Jump night!

We finally, finally jumped again last night! The past three weeks we ran into trouble with conflicting lessons on Wednesdays. Last night we waited it out, and Lennie set up a couple fences for us. Pretty sure I’ve mentioned her previously, but it bears repeating that Lennie is awesome. She put up a single cross-rail along one quarter line, a baby baby bounce on the center line, and a triple along the other quarter line. Poe was awesome and super excited & happy to be jumping. One time we came in weird to the first element of the triple and he clobbered one of the rails, but I think that kind of thing is a good learning opportunity for a young horse, and the next time through he came down the line foot perfect. He just felt great, and I really concentrated on not unfolding too early after the fences, which went really well. Next time I want to remember my video camera! I love being able to look back on old videos to see the progress we’ve made, and relive the excellent moments.

sustained effort

Thanks to my move, Poe got a four-day mini-vacation. I have to admit last night I was hemming and hawing about going to the barn — it was cold, I was tired, I have so so so much to do at home. But habit and the thought of the jumping clinic barreling down on me had me pulling on my breeches and boots and dragging myself out for that long grey drive. I thought, too, about a nice little post I read a couple weeks ago on Retreadeventer’s blog: The Big S.E. (where S.E. is Sustained Effort). It really hit home for me; this winter has been a bit of a long, ugly grind, and more often than I’d like to admit I’ve wanted to do nothing more than crawl under my covers and hide away until the world’s green again. I’m crazy about my horse and what we do together, and I feel like this horse thing defines a big part of who I am; any feeling of I-don’t-wanna is kind of heartbreaking. I recognize I’ve entered this phase where I don’t want to do the things that are good for me. So I’m pushing through, trying to do them anyway, trusting that they will lead me back to happy.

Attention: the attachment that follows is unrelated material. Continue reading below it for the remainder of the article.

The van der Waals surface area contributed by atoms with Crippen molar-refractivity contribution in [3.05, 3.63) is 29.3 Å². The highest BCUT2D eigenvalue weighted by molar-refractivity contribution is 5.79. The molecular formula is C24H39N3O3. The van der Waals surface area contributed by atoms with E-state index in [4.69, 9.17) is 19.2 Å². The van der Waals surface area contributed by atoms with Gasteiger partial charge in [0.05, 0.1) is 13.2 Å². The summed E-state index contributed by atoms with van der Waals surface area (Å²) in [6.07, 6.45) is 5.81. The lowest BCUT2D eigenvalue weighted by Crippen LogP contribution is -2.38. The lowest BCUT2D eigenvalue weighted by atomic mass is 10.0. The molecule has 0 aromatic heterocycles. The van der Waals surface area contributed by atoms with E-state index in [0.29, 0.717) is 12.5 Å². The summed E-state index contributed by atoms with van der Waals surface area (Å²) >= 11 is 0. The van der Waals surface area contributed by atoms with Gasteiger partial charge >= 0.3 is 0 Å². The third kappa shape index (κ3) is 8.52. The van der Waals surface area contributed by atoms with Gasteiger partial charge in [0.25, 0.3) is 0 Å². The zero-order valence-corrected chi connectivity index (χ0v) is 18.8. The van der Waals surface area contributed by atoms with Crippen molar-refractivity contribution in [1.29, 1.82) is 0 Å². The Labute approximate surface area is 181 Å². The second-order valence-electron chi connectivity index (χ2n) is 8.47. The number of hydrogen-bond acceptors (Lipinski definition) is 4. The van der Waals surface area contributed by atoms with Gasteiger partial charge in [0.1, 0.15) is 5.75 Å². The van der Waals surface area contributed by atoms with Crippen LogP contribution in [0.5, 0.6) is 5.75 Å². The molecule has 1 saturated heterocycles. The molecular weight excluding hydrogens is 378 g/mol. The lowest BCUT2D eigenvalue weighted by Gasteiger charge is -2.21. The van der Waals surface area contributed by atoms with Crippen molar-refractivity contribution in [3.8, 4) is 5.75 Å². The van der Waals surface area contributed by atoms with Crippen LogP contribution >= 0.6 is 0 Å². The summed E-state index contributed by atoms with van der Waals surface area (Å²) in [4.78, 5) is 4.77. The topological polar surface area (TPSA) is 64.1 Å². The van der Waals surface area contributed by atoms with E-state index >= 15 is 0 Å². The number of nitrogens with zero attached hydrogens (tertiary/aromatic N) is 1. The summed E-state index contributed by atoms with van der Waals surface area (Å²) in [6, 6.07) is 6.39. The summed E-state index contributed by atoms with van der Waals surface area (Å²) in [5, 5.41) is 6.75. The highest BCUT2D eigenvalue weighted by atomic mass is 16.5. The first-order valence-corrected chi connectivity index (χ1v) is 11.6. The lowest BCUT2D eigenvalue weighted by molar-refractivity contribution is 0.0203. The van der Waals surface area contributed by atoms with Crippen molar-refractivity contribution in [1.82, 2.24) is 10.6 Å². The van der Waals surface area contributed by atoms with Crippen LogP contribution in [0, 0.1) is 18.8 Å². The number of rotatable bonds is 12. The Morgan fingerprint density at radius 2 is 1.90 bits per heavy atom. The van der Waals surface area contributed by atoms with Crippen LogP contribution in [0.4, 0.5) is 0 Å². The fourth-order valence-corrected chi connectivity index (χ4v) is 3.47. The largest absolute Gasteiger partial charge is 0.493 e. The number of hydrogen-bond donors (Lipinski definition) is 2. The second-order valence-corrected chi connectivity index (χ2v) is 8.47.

And last night once I had Poe inside, that magic thing happened: the rest of the world went away. I reprised last Thursday’s ride: warmed him up at the usual swingy loose-reined walk, then had him trot around on a loose rein, stretching himself out. I took a little gentle contact after a few laps, letting him come into my hand as he wanted, then followed with a bunch of canter in each direction, just lapping the arena and letting him cruise, working on my own half seat. Long walk break, working on encouraging him into a soft, bending contact, then more trot work doing the same. I focused focused focused on sitting correctly and letting the tension out of my forearms in particular (terrible habit of mine; I get very tense in the forearms), and he came into a beautiful light contact and really started to step under himself. It’s still very much a work in progress; he pops in and out of the contact regularly, and still occasionally grabs the bit and twists his head around, all ugly and gnashy-teethed, but we’re making progress. We ended with a few leg yields and some ground work — I’ve been teaching him to walk correctly next to me, to stop when I stop, and to back up when I step back. He’s a good boy and is starting to get sharper with it.

I felt great about the work I got last night, and left the barn on a real high. Now I just need to figure out how to carry that feeling back into my non-horse life.